Wine as an Investment: Tips from Marie Keep, Autioneer
Skinner Inc. will host their Fine Wines auction on Tuesday night, November 2, in their gallery at Boston's Park Plaza. Held in partnership with the Lower Falls Walls Co. of Newton Lower Falls, Skinner welcomes first-time auction attendees as well as seasoned bidders.
I asked Marie Keep, auctioneer and Skinner's Fine Wine specialist, to help me get the lay of the land.
RWB: You’ve seen an uptick recently in your business of auctioning fine wine. What do you think is driving that?
MARIE KEEP: One reason is that there are more people who are simply aware that we’re here doing this. When you build any business, you have to really let people know you’re here, you’re doing it, and you can be relied upon to do it. That’s happening now. Clients that have been there since the beginning tell their friends. We also advertise internationally and clients come to us that way. When you’re buying wine you have to make sure you trust the person who’s vetting it. Plus we’re here [in Boston] so there isn’t the stress of taking the wine to New York or shipping it somewhere.
RWB: Why is there more wine available at auction now than there was before?
MARIE KEEP: The quality and quantity of what I’ve been able to see this time around has really taken my breath away. People are also buying in more volume now, domestically and internationally. The economy has recovered to a certain extent, especially in the world of wine. Investment-quality wines have reached pre-recession levels, and people see that it’s a very good opportunity to buy.
RWB: Why is there so much auction-worthy wine within New England itself?
MARIE KEEP: People here are very wine savvy. They may have participated in auction in the past, in London, New York, Hong Kong, or San Francisco. Now Skinner is a real, viable, strong option locally. A lot of people never really considered auctioning their wine before because it was so difficult logistically. You need to get in touch, you need to ship it, you need to know what to do if it doesn’t sell. In New England there are families who have been collecting for generation, and a lot of wines have been stored for decades. That’s exactly the kind of wine we love to see and buyers love to see – wines that have been stored correctly, and that haven’t passed through too many different hands.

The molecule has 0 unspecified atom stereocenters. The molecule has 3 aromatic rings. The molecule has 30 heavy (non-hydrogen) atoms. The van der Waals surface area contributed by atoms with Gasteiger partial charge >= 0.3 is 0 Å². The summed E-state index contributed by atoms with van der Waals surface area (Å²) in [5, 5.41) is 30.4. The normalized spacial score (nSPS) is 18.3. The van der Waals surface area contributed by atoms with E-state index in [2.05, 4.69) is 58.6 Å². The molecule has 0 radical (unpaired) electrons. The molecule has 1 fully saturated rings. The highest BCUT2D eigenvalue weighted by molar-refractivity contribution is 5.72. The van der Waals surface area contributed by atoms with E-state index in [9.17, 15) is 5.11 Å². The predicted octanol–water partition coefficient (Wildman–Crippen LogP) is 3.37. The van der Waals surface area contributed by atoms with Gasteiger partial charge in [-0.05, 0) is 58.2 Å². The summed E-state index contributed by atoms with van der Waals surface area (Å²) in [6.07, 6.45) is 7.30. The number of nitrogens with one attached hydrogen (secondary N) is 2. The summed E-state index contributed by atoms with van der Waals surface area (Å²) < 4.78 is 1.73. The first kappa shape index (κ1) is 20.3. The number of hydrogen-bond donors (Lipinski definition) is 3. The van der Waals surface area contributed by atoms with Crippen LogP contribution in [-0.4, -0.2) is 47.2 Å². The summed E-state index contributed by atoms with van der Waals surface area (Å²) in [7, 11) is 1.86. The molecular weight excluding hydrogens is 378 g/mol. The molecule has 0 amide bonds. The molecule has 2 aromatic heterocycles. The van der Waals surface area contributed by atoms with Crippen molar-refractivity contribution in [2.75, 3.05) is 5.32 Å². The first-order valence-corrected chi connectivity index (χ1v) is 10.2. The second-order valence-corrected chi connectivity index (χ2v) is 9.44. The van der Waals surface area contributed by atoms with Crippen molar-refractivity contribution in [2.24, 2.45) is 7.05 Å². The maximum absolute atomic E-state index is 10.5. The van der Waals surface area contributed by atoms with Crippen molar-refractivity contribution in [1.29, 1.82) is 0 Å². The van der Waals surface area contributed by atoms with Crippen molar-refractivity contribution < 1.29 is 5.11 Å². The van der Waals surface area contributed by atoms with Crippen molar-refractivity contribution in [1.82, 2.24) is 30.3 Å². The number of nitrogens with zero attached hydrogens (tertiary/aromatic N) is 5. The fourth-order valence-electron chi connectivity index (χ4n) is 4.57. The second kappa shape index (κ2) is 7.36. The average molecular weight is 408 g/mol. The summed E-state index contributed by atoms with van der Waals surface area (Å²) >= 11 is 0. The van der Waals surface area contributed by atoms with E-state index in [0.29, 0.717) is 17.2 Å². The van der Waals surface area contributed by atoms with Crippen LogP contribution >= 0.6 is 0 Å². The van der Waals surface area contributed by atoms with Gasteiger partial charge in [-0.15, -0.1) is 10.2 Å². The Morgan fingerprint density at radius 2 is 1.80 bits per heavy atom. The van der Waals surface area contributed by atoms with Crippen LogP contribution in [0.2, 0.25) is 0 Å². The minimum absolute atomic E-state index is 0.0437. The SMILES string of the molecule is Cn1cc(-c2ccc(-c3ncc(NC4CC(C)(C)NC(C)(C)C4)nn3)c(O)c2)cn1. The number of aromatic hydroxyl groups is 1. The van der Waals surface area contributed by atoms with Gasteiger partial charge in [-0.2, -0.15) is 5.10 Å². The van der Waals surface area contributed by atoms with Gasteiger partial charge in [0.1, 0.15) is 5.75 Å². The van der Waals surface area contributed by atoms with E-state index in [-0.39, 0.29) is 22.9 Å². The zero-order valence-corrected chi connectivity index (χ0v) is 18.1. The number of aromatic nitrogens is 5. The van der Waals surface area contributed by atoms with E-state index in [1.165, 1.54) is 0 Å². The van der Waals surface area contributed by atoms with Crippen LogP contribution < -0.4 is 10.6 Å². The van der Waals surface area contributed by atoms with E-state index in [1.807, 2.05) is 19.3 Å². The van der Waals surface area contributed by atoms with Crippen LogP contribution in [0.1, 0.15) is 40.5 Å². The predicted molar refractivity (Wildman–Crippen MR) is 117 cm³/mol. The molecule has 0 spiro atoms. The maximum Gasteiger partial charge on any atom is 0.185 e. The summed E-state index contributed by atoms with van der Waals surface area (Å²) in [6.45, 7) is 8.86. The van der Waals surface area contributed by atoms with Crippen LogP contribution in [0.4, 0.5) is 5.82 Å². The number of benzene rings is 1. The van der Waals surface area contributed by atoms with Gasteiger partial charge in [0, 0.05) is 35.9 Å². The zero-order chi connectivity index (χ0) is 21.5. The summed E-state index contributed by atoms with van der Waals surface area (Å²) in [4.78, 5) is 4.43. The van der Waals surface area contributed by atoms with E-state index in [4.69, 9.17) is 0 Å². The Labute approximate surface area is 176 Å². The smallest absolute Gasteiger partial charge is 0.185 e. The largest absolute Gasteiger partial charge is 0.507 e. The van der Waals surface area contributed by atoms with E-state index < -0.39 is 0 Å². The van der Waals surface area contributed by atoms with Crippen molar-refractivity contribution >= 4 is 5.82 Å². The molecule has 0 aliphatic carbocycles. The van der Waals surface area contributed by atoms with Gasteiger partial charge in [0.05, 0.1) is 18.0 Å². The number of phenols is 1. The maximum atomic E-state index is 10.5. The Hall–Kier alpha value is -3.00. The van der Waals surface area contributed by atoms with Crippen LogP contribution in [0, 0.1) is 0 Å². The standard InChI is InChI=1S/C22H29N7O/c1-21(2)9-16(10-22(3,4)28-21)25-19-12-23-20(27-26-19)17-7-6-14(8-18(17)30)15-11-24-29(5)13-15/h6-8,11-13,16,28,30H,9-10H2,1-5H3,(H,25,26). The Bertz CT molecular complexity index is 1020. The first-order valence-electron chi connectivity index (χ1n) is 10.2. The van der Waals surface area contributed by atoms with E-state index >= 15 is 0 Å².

RWB: Tell me about wine as a way to diversify an investment portfolio.
MARIE KEEP: You don’t want to choose just one way of investing your money. The return on wine is one of the stronger returns you can have. You have to choose carefully, in investment-grade wines like classified Bordeaux or finer Burgundies. You want to pay attention to barrel tastings, to what critics are saying about it, and perhaps you walk in at a futures price. You’re investing in the belief that the wine is going to be glorious when it comes into its own. That’s a minimum of five to seven years before you’d want to turn it around again. Auction is really the way to go with investment wines because you’re realizing the market value on that day in the worldwide marketplace. You put in only as much money as you can afford to lose, but unlike other investments where you can lose your money totally and have nothing left to show for it, with wine you still have the collection. Chances are that the market will come back, and you’ll still have the wine. It’s an investment in something tangible. Wine is an evolving, beautiful thing and it has a future. It’s a more personal investment that is made to some people’s tastes and lifestyles.
RWB: How can a buyer prepare for the auction? What factors can help them decide what to buy?
MARIE KEEP: You have to know your palate. Know how the wine is drinking. Know the country, the vintage, the varietals you’re interested in. Search the index to see what’s in the book. Turn to the lot, description, where there’s often a critic’s note in it. Consult any number of wine reference books. Find out what people are saying about the wine’s longevity, it’s peaking, how it’s drinking right now. Put it into the context of your own home life and social life. Each of those lots becomes highly personalized when you’re looking at it through the prism of so many different criteria.
RWB: How will the opinions of new-media journalists influence the value of wines at auction?
MARIE KEEP: There are wine critics who are devoted to certain areas of the world – like Alan Meadows in Burgundy and Robert Parker in Bordeaux – who simply cannot be ignored. They are influential and respected. Opinions vary, but they’ve ridden to prominence for many good reasons. They’ve tasted an incredible number and range of good wines, and they provide a structure of criticism. Critics among the younger population, who are starting their careers in wine and have a really participatory following, have their place too.
RWB: When you look out to the audience on Tuesday night, what is the profile you’ll expect to see?
MARIE KEEP: All different faces and ages, both men and women. You tend to be able to slot their comfort level. Some have catalog ready, they’ve made notes and come prepared. Some are new and are taking notes on what other lots are selling for, because they’re trying to figure it out. They may just be watching, they may be buying the dinner party lots at the end because they want to stretch their dollar. Some people are buying for investment, and some people are buying for their needs. For every holiday, for example, between now and the first of January. We welcome that mixed group! Come, enjoy yourself, see the bidding, participate if you’re so moved. There’s a bottle for everybody at auction.